Tetraoxygen

Tetraoxygen

O4 is also a subclass of O-class stars.
The tetraoxygen molecule (O4), also called oxozone was first predicted in 1924 by Gilbert N. Lewis, who proposed it as an explanation for the failure of liquid oxygen to obey Curie's law. Today it seems Lewis was off, but not by far: computer simulations indicate that although there are no stable O4 molecules in liquid oxygen, O2 molecules do tend to associate in pairs with antiparallel spins, forming transient O4 units. In 1999, researchers thought that solid oxygen existed in its ε-phase (at pressures above 10 GPa) as O4. However, in 2006, it was shown by X-ray crystallography that this stable phase known as ε oxygen or red oxygen is in fact . Nevertheless, tetraoxygen has been detected as a short-lived chemical species in mass spectrometry experiments.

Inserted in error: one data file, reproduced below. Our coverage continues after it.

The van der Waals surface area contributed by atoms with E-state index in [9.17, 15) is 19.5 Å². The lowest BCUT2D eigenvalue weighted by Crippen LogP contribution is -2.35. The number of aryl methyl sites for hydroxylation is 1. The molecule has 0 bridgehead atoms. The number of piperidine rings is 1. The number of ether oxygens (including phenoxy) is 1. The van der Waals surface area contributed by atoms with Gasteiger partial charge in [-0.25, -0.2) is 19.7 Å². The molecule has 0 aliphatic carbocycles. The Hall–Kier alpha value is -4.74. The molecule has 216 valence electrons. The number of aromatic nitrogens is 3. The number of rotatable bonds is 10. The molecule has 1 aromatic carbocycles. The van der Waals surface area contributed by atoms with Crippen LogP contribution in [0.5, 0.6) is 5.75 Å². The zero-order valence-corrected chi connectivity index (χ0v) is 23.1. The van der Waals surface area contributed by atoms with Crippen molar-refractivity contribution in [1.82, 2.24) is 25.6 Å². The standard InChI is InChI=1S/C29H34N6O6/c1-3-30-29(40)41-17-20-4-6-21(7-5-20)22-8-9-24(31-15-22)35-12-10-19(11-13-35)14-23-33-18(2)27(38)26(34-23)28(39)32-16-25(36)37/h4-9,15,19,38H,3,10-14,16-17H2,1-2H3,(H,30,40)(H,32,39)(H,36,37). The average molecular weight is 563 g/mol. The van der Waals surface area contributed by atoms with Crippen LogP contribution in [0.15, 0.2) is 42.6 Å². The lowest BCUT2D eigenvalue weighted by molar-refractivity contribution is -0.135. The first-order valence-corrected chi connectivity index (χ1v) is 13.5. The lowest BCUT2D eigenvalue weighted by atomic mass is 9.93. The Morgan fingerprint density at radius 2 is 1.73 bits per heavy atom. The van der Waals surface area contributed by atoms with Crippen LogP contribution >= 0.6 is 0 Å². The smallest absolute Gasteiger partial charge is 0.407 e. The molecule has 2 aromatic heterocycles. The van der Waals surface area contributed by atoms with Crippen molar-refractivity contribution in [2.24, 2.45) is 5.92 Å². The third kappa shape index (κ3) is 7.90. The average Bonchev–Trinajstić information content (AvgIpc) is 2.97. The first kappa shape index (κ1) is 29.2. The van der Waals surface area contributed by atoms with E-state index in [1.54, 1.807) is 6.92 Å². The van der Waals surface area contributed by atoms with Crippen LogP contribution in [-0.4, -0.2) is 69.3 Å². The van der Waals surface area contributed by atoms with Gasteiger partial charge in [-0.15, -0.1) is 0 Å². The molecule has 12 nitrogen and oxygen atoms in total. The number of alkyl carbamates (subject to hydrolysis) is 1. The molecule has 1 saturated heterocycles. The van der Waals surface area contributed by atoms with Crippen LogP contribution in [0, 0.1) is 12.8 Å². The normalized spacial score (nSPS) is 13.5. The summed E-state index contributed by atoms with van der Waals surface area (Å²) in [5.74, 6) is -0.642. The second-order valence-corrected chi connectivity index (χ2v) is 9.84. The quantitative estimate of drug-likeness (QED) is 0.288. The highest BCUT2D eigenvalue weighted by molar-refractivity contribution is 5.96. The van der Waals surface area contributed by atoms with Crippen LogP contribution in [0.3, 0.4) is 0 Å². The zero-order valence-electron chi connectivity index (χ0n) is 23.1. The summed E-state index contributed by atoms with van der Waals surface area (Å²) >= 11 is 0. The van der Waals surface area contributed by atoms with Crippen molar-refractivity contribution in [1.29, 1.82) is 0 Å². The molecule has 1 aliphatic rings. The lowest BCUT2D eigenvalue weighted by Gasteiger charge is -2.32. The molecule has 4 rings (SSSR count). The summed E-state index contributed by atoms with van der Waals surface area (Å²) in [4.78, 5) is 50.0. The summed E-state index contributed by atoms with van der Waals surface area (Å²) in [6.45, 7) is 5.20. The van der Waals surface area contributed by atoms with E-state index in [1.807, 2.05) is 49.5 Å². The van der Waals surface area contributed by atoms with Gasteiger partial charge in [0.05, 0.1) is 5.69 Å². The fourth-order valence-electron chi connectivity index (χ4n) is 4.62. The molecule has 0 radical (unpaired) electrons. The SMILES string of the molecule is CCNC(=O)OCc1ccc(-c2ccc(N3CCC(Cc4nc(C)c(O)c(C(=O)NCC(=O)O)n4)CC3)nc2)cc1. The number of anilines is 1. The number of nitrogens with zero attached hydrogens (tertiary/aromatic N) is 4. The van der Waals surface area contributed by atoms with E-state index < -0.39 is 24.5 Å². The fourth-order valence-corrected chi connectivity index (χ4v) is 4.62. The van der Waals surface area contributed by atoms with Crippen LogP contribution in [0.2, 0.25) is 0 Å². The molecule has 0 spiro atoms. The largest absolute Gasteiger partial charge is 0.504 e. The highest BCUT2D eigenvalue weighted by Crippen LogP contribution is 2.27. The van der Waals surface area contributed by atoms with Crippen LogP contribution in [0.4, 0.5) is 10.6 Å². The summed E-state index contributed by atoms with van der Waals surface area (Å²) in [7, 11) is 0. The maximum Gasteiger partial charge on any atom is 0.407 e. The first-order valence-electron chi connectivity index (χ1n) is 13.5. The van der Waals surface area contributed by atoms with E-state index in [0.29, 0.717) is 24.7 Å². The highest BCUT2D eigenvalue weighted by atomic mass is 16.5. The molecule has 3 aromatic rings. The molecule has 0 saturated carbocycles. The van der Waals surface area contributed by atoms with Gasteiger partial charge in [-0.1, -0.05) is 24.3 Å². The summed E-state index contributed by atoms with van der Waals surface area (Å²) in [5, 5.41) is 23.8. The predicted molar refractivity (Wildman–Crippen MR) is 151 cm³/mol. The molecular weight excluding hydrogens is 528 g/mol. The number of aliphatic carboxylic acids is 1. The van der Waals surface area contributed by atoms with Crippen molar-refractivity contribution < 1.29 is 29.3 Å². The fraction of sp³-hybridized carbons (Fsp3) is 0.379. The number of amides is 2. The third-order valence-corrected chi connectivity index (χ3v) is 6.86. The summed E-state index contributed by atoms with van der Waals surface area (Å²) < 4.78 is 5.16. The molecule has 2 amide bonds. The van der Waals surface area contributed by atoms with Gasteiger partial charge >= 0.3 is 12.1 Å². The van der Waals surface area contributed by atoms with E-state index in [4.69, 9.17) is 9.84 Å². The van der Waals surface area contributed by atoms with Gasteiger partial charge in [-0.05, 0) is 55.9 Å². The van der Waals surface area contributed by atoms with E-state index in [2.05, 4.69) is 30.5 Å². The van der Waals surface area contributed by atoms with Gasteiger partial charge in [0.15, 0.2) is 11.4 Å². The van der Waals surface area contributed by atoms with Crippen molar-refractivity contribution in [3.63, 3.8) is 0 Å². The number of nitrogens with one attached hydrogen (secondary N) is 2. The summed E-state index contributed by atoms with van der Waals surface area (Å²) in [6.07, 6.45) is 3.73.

Free molecule

Theoretical calculations have predicted the existence of metastable O4 molecules with two different shapes: a "puckered" square like cyclobutane, and a "pinwheel" with three oxygen atoms surrounding a central one in a trigonal planar formation similar to Boron Trifloride.

D2d structure
D3h structure

In 2001, a team at the University of Rome La Sapienza conducted a neutralization-reionization mass spectrometry experiment to investigate the structure of free O4 molecules. Their results did not agree with either of the two proposed molecular structures, but they did agree with a complex between two O2 molecules, one in the ground state and the other in a specific excited state.

References

See also

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